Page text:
Usually, people hesitate to share this problem due to fear of being judged or laughed at. Although, it is always best to seek guidance from health professionals. A health professional will listen and help you to understand your situation better. There is no specific test to confirm OCD. Experts make the diagnosis by understanding your condition. You can expect a few questions like:

  • How much time does obsessive-compulsive disorder take?
  • What are the things you try to avoid that feeling?
  • Does it affect your daily routine and personal life?
  • Are you suffering from any other health condition?

There is no brain or blood test; you can expect a series of questions to learn more about your condition.

Risk Factors for Obsessive-Compulsive Disorder

The factors that may increase the risk of obsessive-compulsive disorder are:

Stress and anxiety

Internal and &external stress may increase the chances of developing OCD & may worsen the existing condition.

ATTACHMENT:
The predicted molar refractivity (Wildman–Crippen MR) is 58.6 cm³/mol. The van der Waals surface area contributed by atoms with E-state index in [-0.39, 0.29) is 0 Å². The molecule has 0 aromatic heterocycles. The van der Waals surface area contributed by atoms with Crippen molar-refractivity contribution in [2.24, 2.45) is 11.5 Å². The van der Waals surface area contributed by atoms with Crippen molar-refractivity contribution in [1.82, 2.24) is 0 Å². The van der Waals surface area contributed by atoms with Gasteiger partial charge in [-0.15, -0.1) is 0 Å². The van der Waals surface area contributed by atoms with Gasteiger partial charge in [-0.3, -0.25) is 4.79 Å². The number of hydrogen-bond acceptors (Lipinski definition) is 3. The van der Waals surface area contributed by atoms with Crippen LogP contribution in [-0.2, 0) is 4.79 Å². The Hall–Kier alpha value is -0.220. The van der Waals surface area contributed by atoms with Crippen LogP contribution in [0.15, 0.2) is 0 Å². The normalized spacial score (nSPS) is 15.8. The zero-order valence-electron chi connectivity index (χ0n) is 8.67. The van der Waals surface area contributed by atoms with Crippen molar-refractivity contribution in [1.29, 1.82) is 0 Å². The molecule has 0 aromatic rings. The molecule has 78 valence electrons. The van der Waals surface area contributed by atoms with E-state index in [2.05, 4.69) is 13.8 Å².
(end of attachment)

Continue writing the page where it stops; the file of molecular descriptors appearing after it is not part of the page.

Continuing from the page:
After pregnancy mother may worry too much about the child’s well-being, which can worsen the signs of OCD.

Childhood abuse

Children who have undergone traumatic childhood have a higher risk of obsessive-compulsive disorder. Childhood abuse may leave a strong mark that can affect their thoughts in later life. 


In some children, OCD begins after an infection such as streptococcal infection. A child diagnosed with PANDAS (Pediatric Autoimmune Neuropsychiatric Disorders Associated With Streptococcal infection) has the risk of developing OCD.


OCD symptoms are highly seen among young adults and teens due to various factors like child abuse. It can start early from the preschool age itself. 


Having a family history of obsessive-compulsive disorder also results in the condition. Other reasons, like brain injury, may cause OCD.

Other mental condition that promotes OCD includes:

OCD in children

The signs of OCD are not easily visible in children as adults because they believe:

  • Everyone experiences similar thoughts and urges
  • Doesn't realize that their obsessions are excessive

Patterns such as unrealistic thinking and fear of losing their loved ones are common in them. Reach the doctor as soon as possible in case you notice symptoms in your child.

Obsessive-Compulsive Disorder Treatment

Cognitive behavioural therapy (CBT)

This therapy helps you express your thoughts and emotions more. It also helps the therapist to understand more about you and guide you accordingly. With continuous sessions, you will find it easy to replace negative habits with healthy practices.

Exposure and response prevention (EX/RP)